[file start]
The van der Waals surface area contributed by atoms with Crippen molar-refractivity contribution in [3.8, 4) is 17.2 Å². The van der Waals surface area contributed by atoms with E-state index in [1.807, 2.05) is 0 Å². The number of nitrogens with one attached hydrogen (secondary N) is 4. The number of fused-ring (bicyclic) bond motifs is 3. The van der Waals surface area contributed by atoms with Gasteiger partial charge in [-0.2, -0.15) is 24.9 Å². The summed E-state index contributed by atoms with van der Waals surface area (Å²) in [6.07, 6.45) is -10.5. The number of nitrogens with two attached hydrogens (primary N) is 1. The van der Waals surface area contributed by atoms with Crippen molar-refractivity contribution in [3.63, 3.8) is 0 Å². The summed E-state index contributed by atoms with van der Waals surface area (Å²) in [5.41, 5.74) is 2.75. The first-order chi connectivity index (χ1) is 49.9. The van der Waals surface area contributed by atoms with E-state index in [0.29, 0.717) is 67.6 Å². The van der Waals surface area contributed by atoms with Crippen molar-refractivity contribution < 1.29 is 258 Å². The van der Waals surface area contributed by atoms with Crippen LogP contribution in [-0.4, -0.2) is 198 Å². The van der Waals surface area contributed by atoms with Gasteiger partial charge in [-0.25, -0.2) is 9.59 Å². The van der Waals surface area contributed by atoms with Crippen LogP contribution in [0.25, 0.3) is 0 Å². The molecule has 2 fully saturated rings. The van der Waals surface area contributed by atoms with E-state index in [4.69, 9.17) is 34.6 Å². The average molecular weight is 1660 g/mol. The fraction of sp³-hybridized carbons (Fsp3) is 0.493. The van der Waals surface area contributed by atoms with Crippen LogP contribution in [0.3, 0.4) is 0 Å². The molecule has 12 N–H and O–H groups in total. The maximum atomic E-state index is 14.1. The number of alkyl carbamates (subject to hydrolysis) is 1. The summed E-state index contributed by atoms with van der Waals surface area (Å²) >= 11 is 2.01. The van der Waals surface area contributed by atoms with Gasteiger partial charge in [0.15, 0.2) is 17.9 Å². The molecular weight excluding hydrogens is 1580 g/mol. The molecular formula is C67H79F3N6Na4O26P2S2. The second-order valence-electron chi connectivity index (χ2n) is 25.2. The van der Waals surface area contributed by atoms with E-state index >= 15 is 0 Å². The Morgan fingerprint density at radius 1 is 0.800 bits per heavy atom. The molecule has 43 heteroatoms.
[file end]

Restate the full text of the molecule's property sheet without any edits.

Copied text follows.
The van der Waals surface area contributed by atoms with Crippen molar-refractivity contribution in [3.8, 4) is 17.2 Å². The van der Waals surface area contributed by atoms with E-state index in [1.807, 2.05) is 0 Å². The number of nitrogens with one attached hydrogen (secondary N) is 4. The number of fused-ring (bicyclic) bond motifs is 3. The van der Waals surface area contributed by atoms with Gasteiger partial charge in [-0.2, -0.15) is 24.9 Å². The summed E-state index contributed by atoms with van der Waals surface area (Å²) in [6.07, 6.45) is -10.5. The number of nitrogens with two attached hydrogens (primary N) is 1. The van der Waals surface area contributed by atoms with Crippen molar-refractivity contribution in [3.63, 3.8) is 0 Å². The summed E-state index contributed by atoms with van der Waals surface area (Å²) in [5.41, 5.74) is 2.75. The first-order chi connectivity index (χ1) is 49.9. The van der Waals surface area contributed by atoms with E-state index in [0.29, 0.717) is 67.6 Å². The van der Waals surface area contributed by atoms with Crippen molar-refractivity contribution < 1.29 is 258 Å². The van der Waals surface area contributed by atoms with Crippen LogP contribution in [-0.4, -0.2) is 198 Å². The van der Waals surface area contributed by atoms with Gasteiger partial charge in [-0.25, -0.2) is 9.59 Å². The van der Waals surface area contributed by atoms with Crippen LogP contribution in [0.25, 0.3) is 0 Å². The molecule has 2 fully saturated rings. The van der Waals surface area contributed by atoms with E-state index in [4.69, 9.17) is 34.6 Å². The average molecular weight is 1660 g/mol. The fraction of sp³-hybridized carbons (Fsp3) is 0.493. The van der Waals surface area contributed by atoms with Crippen LogP contribution in [0.3, 0.4) is 0 Å². The molecule has 12 N–H and O–H groups in total. The maximum atomic E-state index is 14.1. The number of alkyl carbamates (subject to hydrolysis) is 1. The summed E-state index contributed by atoms with van der Waals surface area (Å²) >= 11 is 2.01. The van der Waals surface area contributed by atoms with Gasteiger partial charge in [0.15, 0.2) is 17.9 Å². The molecular weight excluding hydrogens is 1580 g/mol. The molecular formula is C67H79F3N6Na4O26P2S2. The second-order valence-electron chi connectivity index (χ2n) is 25.2. The van der Waals surface area contributed by atoms with E-state index >= 15 is 0 Å². The Morgan fingerprint density at radius 1 is 0.800 bits per heavy atom. The molecule has 43 heteroatoms.